Trend Killer: During the 80s, there were several "transforming vehicles" lines on the market, like the big two of 1983's Challenge Of The Go Bots and 1984's The Transformers, 1985's M.A.S.K. and Jayce and the Wheeled Warriors, and 1986's Centurions. By 1987, Transformers were the top dog, but already suffering from declining sales, at least part of which was thanks to the debut of the Teenage Mutant Ninja Turtlesnote Another big factor was the lack of a concurrently airing cartoon to help sell the characters and thus the toys. By 1990, the Transformers toyline died with a whimper, taking the concept of transforming vehicles as a key point of a toyline with them. The Transformers franchise would make a comeback thanks to the Michael Bay films, but "transforming vehicles" as a whole haven't been so widespread since.
What Could Have Been: Many, many toys and concepts end up being discarded - from G1 alone, we have characters originally being named differently (e.g. Swoop was to be named "Divebomb" before the name was later repurposed for the Predacon bird), a planned Unicron toy and two planned Arcee toys for the original toyline, an axed rerelease of the original Megatron toy in a blue/orange deco (dubbed "Lava Megatron" by Hasbro and "Safety Megatron" by fans), two Megatron triple changers (one that switched between Megatron, Galvatron and a gun◊ and another between Megatron, Skywarp and a plane◊ and many, many more. See here for more.
Dawson Casting: Shia LaBeouf and Megan Fox both turned 20 the year the movie was filmed, both playing high school juniors. Bay mentioned that he was initially not interested in LaBeouf because in his movies immediately prior he had grown a goatee, making him look too old to play a teenager. Seeing him clean shaven convinced him otherwise.
Enforced Method Acting: Shia LaBeoufs performance during Bumblebees capture was the result of Michael Bay telling him his mother got into an accident and was in critical condition at the hospital.
When Scorponok explodes out of the ground behind the fleeing soldiers, their Oh, Crap! expressions are real, as the explosion effects were achieved by detonating primacord (basically rope with explosive materials in it) and Michael Bay had told them to run and keep running no matter what happens, or they could be killed.
Executive Meddling: Michael Bay intended to have the transformers depicted entirely through VFX and CGI. However, Steven Spielberg stepped in and persuaded him to use animatronics and practical effects wherever possible and only computer graphics and effects when there was no other option.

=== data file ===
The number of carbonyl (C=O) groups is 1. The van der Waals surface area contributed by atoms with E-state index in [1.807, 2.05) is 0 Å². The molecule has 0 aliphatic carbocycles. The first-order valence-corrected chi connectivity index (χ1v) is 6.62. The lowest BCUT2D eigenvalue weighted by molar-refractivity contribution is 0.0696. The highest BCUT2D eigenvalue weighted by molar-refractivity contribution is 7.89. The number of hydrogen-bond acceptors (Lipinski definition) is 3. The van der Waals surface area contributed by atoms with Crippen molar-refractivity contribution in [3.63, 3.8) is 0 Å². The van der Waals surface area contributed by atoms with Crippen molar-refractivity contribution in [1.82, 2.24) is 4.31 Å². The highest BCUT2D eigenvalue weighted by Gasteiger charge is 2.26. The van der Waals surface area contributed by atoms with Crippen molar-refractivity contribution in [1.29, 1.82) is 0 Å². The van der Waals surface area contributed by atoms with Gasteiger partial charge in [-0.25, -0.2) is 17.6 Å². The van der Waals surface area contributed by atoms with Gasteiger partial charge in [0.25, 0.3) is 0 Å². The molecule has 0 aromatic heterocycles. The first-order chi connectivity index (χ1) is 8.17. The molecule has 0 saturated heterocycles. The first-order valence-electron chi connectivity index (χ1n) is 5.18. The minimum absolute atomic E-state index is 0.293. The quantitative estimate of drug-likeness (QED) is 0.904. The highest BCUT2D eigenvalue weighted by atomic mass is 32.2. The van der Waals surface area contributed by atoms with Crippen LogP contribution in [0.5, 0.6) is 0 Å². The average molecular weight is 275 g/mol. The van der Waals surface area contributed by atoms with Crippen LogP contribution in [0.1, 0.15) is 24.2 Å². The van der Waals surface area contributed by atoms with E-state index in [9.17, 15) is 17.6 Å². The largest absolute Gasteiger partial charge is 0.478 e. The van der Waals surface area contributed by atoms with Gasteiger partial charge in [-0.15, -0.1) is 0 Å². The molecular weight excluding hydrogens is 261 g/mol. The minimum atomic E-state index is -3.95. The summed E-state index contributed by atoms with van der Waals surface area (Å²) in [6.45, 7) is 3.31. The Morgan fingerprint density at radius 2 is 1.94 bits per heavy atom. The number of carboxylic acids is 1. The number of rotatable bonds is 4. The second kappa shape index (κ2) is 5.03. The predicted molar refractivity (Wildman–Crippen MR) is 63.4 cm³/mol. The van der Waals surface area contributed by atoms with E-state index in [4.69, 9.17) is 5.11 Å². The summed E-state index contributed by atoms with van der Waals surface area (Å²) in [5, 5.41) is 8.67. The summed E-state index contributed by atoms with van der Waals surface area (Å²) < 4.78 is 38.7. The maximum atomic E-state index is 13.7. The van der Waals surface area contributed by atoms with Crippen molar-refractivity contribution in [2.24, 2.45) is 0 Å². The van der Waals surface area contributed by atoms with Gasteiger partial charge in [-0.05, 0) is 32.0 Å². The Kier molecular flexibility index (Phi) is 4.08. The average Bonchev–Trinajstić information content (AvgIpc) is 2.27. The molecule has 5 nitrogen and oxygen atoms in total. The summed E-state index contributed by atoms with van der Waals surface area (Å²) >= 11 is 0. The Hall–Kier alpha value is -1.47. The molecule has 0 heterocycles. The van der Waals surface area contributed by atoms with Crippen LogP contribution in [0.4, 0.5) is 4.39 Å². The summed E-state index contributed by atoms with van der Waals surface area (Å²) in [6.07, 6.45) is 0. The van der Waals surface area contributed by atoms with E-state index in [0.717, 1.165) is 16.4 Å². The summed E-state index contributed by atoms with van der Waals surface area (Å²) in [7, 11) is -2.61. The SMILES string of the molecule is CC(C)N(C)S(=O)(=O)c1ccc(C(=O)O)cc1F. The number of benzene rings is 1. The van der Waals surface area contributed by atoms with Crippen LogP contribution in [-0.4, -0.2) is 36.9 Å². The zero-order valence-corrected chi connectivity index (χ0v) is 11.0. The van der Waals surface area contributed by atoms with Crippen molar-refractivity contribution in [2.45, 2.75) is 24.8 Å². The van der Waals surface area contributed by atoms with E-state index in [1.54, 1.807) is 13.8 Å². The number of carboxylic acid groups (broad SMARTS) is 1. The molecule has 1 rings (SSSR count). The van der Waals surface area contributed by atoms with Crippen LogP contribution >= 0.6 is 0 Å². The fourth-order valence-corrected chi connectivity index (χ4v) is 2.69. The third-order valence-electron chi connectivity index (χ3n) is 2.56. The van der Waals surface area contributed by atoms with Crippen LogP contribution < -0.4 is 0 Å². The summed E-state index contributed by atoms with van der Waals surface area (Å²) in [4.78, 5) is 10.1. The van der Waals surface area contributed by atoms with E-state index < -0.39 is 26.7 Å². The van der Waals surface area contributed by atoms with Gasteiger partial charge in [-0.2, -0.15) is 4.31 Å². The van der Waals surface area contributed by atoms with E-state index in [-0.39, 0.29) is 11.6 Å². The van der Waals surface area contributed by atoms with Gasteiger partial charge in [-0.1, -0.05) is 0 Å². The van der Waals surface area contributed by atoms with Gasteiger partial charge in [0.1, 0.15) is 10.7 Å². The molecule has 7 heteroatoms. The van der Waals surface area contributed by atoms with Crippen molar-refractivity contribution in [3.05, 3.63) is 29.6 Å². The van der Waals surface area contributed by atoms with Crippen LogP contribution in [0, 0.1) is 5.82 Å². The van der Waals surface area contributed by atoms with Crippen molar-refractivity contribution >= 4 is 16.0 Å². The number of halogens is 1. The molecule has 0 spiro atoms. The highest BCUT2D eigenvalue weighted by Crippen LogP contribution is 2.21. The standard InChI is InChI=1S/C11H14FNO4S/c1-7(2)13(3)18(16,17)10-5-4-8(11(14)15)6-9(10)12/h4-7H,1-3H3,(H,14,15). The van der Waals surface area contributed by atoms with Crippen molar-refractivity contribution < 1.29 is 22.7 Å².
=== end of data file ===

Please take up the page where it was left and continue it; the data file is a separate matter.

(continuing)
Genre Turning Point: The film earned $37 million in China and set a record for the biggest film opening ever in that country at the time. Transformers was the film that demonstrated to Hollywood that China was an emerging and lucrative film market, resulting in the rise of blockbusters (Transformers: Age of Extinction being a good example of one) that make an active attempt to appeal to the Chinese market.
Harpo Does Something Funny: In this film and the ones after it, a large amount of the military sequences don't have scripts - the extras they hired are real soldiers, so Michael Bay just told them to say and do what they would say and do in that situation.
Old Shame: Hugo Weaving stated that he disliked being cast as Megatron's voice because he didn't know what Megatron's lines meant, and then called the film's script pathetic. Michael Bay lashed out at him for this.
Hugo Weaving: I very rarely do something if its meaningless. It was meaningless to me, honestly...I never read the script. I just have my lines, and I dont know what they mean. That sounds absolutely pathetic! I've never done anything like that, in my life.
Michael Bay: Do you ever get sick of actors that make $15 million a picture, or even $200,000 for voiceover work that took a brisk one hour and 43 minutes to complete, and then complain about their jobs? With all the problems facing our world today, do these grumbling thespians really think people reading the news actually care about trivial complaints that their job wasnt artistic enough or fulfilling enough? I guess The Hollywood Reporter thinks so. What happened to people who had integrity, who did a job, got paid for their hard work, and just smiled afterward? Be happy you even have a job let alone a job that pays you more than 98% of the people in America. I have a wonderful idea for all those whiners: They can give their unhappy job money to a wonderful Elephant Rescue. Its the David Sheldrick Wildlife Trust in Africa. I will match the funds they donate.